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“Conspiracy” TikTokers are taking their bits too far, being the epitome of the word desensitized, and spreading misinformation like wildfire. FTC Columnist Emily Angelastro examines the issue after the murder of Gabby Petito in Wyoming and recent discovery of her finance Brian Laundrie’s remains in Florida.
By Emily Angelastro
A story that America watched unravel, agonizingly slow: the disappearance of Gabby Petito. Every news source was reporting on it daily, giving updates on any new lead that were found or changes in the direction of the case. CNN, ABC, Fox, and other news outlets were not the only channels giving the world information on the 22-year old’s case. TikTok was a hot spot for videos of harmless creators giving some updates on the story. Yet, at the same time, it was synonymous with an uncontrollable leak on a sinking ship. The water getting in symbolizes the conspiracy videos on her disappearance, on the whereabouts of Brian Laundrie, how this could tie into politics, some even going so far as to say that Petito was doing this to get clout for social media. Everyone knows the tragic end to the seemingly never-ending chase; she was found dead. This is all too familiar to the conspiracies and misinformation spread about major world issues like the coronavirus vaccines and QAnon. Social media platforms need to do a better job of monitoring these kinds of videos, or at the very least, tag warnings of false information. This is a serious issue, and we should all find it terrifying.
The internet is a scary place; that’s no secret. Despite knowing this, somehow, it manages to surprise you time and time again. I’m aware that it’s extremely difficult to monitor every single person or account making baseless claims or spreading false news. Still, something like a page dedicated to supporting Brian Laundrie is sure to be packed with misinformation that could grow to be dangerous. The subreddit, r/FriendsOfBrian, has since been banned for violating its guidelines. Unfortunately, not all platforms take action like this. Posts all over were defending Laundrie, claiming Petito assaulted him from released bodycam footage. When taken out of context, one could easily write up an article painting Gabby to be a girl in hysterics who took it out on her boyfriend. Of course, no one knows the true story yet, which applies to those on both sides. If you think about it from a moral standpoint, a sunny 22-year-old girl with her entire life ahead of her and with a seemingly loving family was recently found dead. It comes off incredibly distasteful and just unbelievably insensitive when you see some 19-year-olds on TikTok making the possible directions of her fate into some kind of exciting guessing game.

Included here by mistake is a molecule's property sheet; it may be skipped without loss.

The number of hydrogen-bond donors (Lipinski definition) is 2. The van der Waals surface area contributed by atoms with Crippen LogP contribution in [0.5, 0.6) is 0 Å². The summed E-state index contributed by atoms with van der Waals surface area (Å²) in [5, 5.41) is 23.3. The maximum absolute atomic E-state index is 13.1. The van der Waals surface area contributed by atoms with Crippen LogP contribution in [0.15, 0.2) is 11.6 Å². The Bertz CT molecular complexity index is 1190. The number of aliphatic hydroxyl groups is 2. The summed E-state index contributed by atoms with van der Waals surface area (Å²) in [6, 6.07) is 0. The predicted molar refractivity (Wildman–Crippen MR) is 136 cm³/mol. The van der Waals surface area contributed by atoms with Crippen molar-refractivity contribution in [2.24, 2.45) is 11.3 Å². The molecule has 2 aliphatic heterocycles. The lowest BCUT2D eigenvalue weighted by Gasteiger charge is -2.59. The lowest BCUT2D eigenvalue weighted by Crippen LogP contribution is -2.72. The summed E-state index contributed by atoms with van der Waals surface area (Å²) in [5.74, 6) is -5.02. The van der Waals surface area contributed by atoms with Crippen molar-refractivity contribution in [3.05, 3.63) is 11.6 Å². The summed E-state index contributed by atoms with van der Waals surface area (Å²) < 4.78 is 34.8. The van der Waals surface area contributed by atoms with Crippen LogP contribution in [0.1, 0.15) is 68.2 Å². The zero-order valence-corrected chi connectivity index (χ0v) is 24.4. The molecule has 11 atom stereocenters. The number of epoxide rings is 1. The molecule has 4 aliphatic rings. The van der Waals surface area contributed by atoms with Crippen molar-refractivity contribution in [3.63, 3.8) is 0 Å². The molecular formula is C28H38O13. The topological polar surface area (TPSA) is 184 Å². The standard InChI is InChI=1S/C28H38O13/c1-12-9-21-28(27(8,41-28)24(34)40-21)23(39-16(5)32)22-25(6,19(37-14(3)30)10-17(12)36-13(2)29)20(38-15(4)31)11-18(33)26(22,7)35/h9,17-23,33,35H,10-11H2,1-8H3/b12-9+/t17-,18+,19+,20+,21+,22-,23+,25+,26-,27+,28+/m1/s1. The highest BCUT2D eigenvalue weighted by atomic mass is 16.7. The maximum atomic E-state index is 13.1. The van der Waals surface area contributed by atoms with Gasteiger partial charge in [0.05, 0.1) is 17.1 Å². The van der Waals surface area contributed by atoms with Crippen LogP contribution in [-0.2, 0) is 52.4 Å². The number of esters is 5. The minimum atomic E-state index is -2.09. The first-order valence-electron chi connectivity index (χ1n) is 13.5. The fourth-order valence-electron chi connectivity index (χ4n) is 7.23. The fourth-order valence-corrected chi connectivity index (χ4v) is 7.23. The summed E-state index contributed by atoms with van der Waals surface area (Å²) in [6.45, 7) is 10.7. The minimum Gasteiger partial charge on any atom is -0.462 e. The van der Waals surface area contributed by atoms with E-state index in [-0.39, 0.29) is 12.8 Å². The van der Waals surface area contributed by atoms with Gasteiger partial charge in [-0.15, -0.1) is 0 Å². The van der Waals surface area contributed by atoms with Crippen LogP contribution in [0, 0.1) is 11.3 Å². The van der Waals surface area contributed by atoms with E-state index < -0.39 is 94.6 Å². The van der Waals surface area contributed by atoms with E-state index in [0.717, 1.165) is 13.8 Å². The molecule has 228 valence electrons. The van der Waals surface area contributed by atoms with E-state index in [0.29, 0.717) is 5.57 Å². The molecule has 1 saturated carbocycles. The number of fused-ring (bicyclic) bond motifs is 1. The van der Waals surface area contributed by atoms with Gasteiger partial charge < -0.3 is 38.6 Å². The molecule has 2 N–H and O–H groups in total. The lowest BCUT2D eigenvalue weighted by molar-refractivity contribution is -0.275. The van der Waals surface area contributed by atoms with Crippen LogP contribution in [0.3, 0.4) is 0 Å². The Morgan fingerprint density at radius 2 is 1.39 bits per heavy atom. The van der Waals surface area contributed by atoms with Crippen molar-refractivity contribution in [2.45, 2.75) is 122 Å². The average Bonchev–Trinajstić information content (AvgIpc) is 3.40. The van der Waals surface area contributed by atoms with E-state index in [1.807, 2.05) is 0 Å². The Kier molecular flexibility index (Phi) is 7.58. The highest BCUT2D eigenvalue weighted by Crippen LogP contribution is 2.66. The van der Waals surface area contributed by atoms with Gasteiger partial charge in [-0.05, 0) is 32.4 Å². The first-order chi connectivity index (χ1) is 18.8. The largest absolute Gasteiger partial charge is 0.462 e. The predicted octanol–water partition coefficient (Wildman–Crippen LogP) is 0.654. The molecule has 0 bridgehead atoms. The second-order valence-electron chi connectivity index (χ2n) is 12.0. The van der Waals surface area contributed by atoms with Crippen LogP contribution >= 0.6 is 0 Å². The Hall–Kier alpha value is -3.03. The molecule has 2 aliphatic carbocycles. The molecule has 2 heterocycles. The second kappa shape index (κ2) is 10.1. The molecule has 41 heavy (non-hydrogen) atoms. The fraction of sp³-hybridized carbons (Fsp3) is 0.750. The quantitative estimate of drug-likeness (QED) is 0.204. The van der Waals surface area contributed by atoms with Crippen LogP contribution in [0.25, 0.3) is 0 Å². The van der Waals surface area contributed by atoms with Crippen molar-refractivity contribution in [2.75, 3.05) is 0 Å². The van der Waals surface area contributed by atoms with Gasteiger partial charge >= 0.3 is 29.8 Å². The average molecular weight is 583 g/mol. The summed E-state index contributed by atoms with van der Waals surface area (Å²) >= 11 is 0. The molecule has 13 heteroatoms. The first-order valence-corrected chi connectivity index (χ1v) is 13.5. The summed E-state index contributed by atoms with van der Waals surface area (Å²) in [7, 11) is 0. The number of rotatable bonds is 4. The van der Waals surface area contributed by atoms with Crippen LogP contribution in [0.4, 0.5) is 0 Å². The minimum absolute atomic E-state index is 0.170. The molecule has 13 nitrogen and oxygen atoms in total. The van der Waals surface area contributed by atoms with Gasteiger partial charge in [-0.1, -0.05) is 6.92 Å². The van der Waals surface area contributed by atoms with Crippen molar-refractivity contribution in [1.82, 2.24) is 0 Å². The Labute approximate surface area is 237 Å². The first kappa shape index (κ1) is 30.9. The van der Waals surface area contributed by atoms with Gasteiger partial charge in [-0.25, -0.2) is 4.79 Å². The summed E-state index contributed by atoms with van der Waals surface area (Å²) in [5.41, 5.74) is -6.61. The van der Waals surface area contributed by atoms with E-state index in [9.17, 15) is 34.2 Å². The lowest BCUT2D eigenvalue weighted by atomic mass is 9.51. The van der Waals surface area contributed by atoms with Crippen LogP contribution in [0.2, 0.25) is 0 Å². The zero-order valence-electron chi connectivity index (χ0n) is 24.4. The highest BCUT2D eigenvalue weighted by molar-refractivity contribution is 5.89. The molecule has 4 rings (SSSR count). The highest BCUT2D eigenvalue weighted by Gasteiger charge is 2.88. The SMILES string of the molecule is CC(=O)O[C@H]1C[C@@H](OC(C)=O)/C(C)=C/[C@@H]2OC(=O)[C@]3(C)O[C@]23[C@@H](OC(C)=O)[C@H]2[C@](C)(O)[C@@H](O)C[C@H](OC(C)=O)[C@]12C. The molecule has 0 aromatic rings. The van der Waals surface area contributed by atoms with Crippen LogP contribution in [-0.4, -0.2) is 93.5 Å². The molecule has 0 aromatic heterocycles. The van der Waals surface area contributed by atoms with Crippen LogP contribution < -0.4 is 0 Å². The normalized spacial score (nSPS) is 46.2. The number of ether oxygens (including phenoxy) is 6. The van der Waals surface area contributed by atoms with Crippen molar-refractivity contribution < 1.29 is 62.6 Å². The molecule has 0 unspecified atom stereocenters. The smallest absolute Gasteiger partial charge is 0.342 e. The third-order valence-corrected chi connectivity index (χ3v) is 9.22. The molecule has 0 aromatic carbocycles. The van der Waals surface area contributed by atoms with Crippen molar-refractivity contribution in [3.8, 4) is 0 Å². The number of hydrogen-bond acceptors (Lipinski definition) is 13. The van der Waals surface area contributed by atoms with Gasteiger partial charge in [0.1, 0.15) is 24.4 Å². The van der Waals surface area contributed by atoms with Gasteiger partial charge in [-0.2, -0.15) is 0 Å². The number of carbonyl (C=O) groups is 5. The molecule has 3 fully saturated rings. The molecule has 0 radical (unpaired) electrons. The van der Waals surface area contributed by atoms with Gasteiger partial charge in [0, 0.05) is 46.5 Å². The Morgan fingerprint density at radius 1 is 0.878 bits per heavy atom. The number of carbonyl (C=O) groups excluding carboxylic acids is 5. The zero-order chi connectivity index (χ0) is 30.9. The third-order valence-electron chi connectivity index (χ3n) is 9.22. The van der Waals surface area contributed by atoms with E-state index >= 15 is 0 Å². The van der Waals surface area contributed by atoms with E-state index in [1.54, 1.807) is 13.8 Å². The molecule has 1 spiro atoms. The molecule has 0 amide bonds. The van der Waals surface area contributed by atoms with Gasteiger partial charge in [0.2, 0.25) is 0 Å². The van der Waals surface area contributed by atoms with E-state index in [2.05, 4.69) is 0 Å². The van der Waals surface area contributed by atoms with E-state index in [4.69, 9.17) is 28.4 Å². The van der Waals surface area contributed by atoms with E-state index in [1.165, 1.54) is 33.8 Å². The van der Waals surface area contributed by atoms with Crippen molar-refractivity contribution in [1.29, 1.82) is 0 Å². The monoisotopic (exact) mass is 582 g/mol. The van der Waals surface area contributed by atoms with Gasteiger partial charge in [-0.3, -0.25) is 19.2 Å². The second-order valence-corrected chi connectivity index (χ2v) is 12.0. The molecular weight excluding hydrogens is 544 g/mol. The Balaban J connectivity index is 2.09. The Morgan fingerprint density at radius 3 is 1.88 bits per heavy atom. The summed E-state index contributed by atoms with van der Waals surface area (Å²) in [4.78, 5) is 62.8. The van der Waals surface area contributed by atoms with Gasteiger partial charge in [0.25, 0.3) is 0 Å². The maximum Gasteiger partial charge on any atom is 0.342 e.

Think back to about five or six years ago, when the term “conspiracy theory” took on a whole different and much less grim meaning. Topics like the Mandela effect or pigeons being government spies were popular and had much lighter tones to them when discussing or debating with people. As the political climate grew more intense and heated, the world became more divided, and people just became purely desensitized to the horrors of the world. Now, people make these conspiracies to push their political agenda or get more attention or popularity on their social media platforms. If you think back just a year or two ago, it’s morosely symbolic. Just as the coronavirus quickly went from an epidemic to a pandemic, the theories and false information went from “conspiracies” to die-hard political stances. You had, and still have TikToks pushing COVID vaccine conspiracies. If you want to look ahead, not to undermine the topics just previously discussed, just imagine all the high-stake issues in the world that could go haywire if misinformation got into the wrong hands or just way too many hands to control.
There are friends I know who don’t bother to fact-check anything they see online. It has led to countless exhausting and frustrating conversations, and sometimes people just don’t want to listen or hear you out. Companies could also create many jobs for people looking to go into social media, perhaps a position where their role is solely to regulate and tag potentially harmful or misleading content. An example of what they could do in this role is what Instagram is doing successfully. They tag every post that mentions COVID-19 with a banner that allows people to read up on its facts. Social media platforms, every single one, need to monitor and tackle videos or any commentary containing potential false material before it’s too late (again).